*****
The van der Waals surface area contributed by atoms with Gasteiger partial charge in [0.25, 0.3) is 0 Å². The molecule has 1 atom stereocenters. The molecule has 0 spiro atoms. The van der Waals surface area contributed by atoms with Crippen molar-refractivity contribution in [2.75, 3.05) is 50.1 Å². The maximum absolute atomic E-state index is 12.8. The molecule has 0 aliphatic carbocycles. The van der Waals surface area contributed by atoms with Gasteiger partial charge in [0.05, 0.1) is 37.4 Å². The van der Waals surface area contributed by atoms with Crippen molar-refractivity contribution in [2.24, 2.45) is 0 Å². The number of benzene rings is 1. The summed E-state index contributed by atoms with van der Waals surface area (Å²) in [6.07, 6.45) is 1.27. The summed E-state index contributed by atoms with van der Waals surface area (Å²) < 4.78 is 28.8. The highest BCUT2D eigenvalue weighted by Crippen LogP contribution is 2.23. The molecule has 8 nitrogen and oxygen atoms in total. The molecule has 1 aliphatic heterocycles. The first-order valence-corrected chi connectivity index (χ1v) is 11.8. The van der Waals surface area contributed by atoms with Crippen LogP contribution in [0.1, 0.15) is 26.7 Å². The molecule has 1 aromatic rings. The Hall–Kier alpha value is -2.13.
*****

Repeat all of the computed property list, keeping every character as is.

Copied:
The van der Waals surface area contributed by atoms with Gasteiger partial charge in [0.25, 0.3) is 0 Å². The molecule has 1 atom stereocenters. The molecule has 0 spiro atoms. The van der Waals surface area contributed by atoms with Crippen molar-refractivity contribution in [2.75, 3.05) is 50.1 Å². The maximum absolute atomic E-state index is 12.8. The molecule has 0 aliphatic carbocycles. The van der Waals surface area contributed by atoms with Gasteiger partial charge in [0.05, 0.1) is 37.4 Å². The van der Waals surface area contributed by atoms with Crippen molar-refractivity contribution in [2.24, 2.45) is 0 Å². The number of benzene rings is 1. The summed E-state index contributed by atoms with van der Waals surface area (Å²) in [6.07, 6.45) is 1.27. The summed E-state index contributed by atoms with van der Waals surface area (Å²) < 4.78 is 28.8. The highest BCUT2D eigenvalue weighted by Crippen LogP contribution is 2.23. The molecule has 8 nitrogen and oxygen atoms in total. The molecule has 1 aliphatic heterocycles. The first-order valence-corrected chi connectivity index (χ1v) is 11.8. The van der Waals surface area contributed by atoms with Crippen LogP contribution in [0.1, 0.15) is 26.7 Å². The molecule has 1 aromatic rings. The Hall–Kier alpha value is -2.13.